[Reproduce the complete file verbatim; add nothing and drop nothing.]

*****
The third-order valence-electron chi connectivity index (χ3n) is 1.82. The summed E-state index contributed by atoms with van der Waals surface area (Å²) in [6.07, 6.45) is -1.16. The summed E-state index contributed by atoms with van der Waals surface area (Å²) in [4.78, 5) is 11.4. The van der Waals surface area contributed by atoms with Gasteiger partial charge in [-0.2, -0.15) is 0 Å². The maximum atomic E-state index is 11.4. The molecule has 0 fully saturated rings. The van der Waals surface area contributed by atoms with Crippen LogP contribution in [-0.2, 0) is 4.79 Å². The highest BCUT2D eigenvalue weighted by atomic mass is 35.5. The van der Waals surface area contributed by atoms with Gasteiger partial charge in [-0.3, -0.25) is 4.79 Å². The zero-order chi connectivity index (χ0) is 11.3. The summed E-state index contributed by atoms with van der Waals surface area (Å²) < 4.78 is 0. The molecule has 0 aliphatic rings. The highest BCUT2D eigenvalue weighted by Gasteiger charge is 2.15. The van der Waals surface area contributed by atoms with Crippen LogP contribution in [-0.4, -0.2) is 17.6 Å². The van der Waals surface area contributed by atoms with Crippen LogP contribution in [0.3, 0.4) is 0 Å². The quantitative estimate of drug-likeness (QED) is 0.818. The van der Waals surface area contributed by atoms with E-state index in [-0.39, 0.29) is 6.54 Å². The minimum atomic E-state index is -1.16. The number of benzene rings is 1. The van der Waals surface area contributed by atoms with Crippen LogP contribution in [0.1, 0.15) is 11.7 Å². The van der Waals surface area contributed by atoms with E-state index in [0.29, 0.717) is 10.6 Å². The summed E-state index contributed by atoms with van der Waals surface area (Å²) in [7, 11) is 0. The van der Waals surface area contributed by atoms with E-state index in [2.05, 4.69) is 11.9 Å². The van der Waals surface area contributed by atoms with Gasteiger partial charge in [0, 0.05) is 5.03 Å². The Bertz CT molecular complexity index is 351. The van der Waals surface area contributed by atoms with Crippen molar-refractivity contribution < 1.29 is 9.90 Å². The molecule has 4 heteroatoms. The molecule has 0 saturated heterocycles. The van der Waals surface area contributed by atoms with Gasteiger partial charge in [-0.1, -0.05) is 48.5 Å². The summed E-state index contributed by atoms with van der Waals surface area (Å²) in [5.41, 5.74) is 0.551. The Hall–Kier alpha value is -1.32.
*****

The third-order valence-electron chi connectivity index (χ3n) is 1.82. The summed E-state index contributed by atoms with van der Waals surface area (Å²) in [6.07, 6.45) is -1.16. The summed E-state index contributed by atoms with van der Waals surface area (Å²) in [4.78, 5) is 11.4. The van der Waals surface area contributed by atoms with Gasteiger partial charge in [-0.2, -0.15) is 0 Å². The maximum atomic E-state index is 11.4. The molecule has 0 fully saturated rings. The van der Waals surface area contributed by atoms with Crippen LogP contribution in [-0.2, 0) is 4.79 Å². The highest BCUT2D eigenvalue weighted by atomic mass is 35.5. The van der Waals surface area contributed by atoms with Gasteiger partial charge in [-0.3, -0.25) is 4.79 Å². The zero-order chi connectivity index (χ0) is 11.3. The summed E-state index contributed by atoms with van der Waals surface area (Å²) < 4.78 is 0. The molecule has 0 aliphatic rings. The highest BCUT2D eigenvalue weighted by Gasteiger charge is 2.15. The van der Waals surface area contributed by atoms with Crippen LogP contribution in [-0.4, -0.2) is 17.6 Å². The van der Waals surface area contributed by atoms with Crippen LogP contribution in [0.3, 0.4) is 0 Å². The quantitative estimate of drug-likeness (QED) is 0.818. The van der Waals surface area contributed by atoms with E-state index in [-0.39, 0.29) is 6.54 Å². The minimum atomic E-state index is -1.16. The number of benzene rings is 1. The van der Waals surface area contributed by atoms with Crippen LogP contribution in [0.1, 0.15) is 11.7 Å². The van der Waals surface area contributed by atoms with E-state index in [0.29, 0.717) is 10.6 Å². The summed E-state index contributed by atoms with van der Waals surface area (Å²) in [7, 11) is 0. The van der Waals surface area contributed by atoms with E-state index in [2.05, 4.69) is 11.9 Å². The van der Waals surface area contributed by atoms with Gasteiger partial charge in [0, 0.05) is 5.03 Å². The Bertz CT molecular complexity index is 351. The van der Waals surface area contributed by atoms with Crippen molar-refractivity contribution < 1.29 is 9.90 Å². The molecule has 4 heteroatoms. The molecule has 0 saturated heterocycles. The van der Waals surface area contributed by atoms with Gasteiger partial charge in [-0.1, -0.05) is 48.5 Å². The summed E-state index contributed by atoms with van der Waals surface area (Å²) in [5.41, 5.74) is 0.551. The Hall–Kier alpha value is -1.32.